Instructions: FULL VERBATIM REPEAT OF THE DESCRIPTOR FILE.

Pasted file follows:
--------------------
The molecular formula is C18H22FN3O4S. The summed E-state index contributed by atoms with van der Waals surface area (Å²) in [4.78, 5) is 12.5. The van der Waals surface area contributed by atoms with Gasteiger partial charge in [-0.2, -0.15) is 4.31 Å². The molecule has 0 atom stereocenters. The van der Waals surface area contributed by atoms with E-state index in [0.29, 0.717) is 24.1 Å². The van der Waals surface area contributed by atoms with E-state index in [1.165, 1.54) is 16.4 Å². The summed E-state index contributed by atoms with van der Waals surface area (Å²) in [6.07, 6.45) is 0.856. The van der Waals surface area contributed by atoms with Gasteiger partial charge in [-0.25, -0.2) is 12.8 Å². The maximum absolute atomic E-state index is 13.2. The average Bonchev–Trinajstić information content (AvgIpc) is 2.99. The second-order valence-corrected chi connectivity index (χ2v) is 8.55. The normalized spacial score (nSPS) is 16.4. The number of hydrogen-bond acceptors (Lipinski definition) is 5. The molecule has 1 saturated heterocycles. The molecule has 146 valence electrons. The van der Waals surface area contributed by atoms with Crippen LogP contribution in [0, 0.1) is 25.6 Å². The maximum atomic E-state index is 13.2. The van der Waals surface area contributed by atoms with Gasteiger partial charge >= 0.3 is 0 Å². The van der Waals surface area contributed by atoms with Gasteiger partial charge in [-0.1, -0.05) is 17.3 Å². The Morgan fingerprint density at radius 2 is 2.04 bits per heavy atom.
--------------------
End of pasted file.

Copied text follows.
The molecular formula is C18H22FN3O4S. The summed E-state index contributed by atoms with van der Waals surface area (Å²) in [4.78, 5) is 12.5. The van der Waals surface area contributed by atoms with Gasteiger partial charge in [-0.2, -0.15) is 4.31 Å². The molecule has 0 atom stereocenters. The van der Waals surface area contributed by atoms with E-state index in [0.29, 0.717) is 24.1 Å². The van der Waals surface area contributed by atoms with E-state index in [1.165, 1.54) is 16.4 Å². The summed E-state index contributed by atoms with van der Waals surface area (Å²) in [6.07, 6.45) is 0.856. The van der Waals surface area contributed by atoms with Gasteiger partial charge in [-0.25, -0.2) is 12.8 Å². The maximum absolute atomic E-state index is 13.2. The average Bonchev–Trinajstić information content (AvgIpc) is 2.99. The second-order valence-corrected chi connectivity index (χ2v) is 8.55. The normalized spacial score (nSPS) is 16.4. The number of hydrogen-bond acceptors (Lipinski definition) is 5. The molecule has 1 saturated heterocycles. The molecule has 146 valence electrons. The van der Waals surface area contributed by atoms with Crippen LogP contribution in [0, 0.1) is 25.6 Å². The maximum atomic E-state index is 13.2. The van der Waals surface area contributed by atoms with Gasteiger partial charge >= 0.3 is 0 Å². The van der Waals surface area contributed by atoms with Gasteiger partial charge in [-0.1, -0.05) is 17.3 Å². The Morgan fingerprint density at radius 2 is 2.04 bits per heavy atom.